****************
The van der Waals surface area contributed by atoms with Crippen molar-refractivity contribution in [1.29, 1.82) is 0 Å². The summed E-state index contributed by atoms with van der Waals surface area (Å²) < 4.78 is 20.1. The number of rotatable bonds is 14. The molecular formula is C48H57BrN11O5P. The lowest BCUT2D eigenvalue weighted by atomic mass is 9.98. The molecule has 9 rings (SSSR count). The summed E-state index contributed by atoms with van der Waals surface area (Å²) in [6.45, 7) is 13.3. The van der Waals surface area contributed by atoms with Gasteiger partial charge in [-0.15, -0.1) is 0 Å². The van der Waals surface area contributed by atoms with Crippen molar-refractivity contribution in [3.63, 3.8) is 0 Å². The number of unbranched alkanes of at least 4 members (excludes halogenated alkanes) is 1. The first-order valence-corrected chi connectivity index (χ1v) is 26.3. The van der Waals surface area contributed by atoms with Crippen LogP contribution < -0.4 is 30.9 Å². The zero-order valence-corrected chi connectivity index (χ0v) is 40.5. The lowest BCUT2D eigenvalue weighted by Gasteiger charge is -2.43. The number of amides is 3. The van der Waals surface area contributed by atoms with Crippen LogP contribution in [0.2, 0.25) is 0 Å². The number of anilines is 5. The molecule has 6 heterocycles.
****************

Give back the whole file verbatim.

The van der Waals surface area contributed by atoms with Crippen molar-refractivity contribution in [1.29, 1.82) is 0 Å². The summed E-state index contributed by atoms with van der Waals surface area (Å²) < 4.78 is 20.1. The number of rotatable bonds is 14. The molecular formula is C48H57BrN11O5P. The lowest BCUT2D eigenvalue weighted by atomic mass is 9.98. The molecule has 9 rings (SSSR count). The summed E-state index contributed by atoms with van der Waals surface area (Å²) in [6.45, 7) is 13.3. The van der Waals surface area contributed by atoms with Gasteiger partial charge in [-0.15, -0.1) is 0 Å². The van der Waals surface area contributed by atoms with Crippen molar-refractivity contribution in [3.63, 3.8) is 0 Å². The number of unbranched alkanes of at least 4 members (excludes halogenated alkanes) is 1. The first-order valence-corrected chi connectivity index (χ1v) is 26.3. The van der Waals surface area contributed by atoms with Crippen LogP contribution < -0.4 is 30.9 Å². The zero-order valence-corrected chi connectivity index (χ0v) is 40.5. The lowest BCUT2D eigenvalue weighted by Gasteiger charge is -2.43. The number of amides is 3. The van der Waals surface area contributed by atoms with Crippen LogP contribution in [0.2, 0.25) is 0 Å². The number of anilines is 5. The molecule has 6 heterocycles.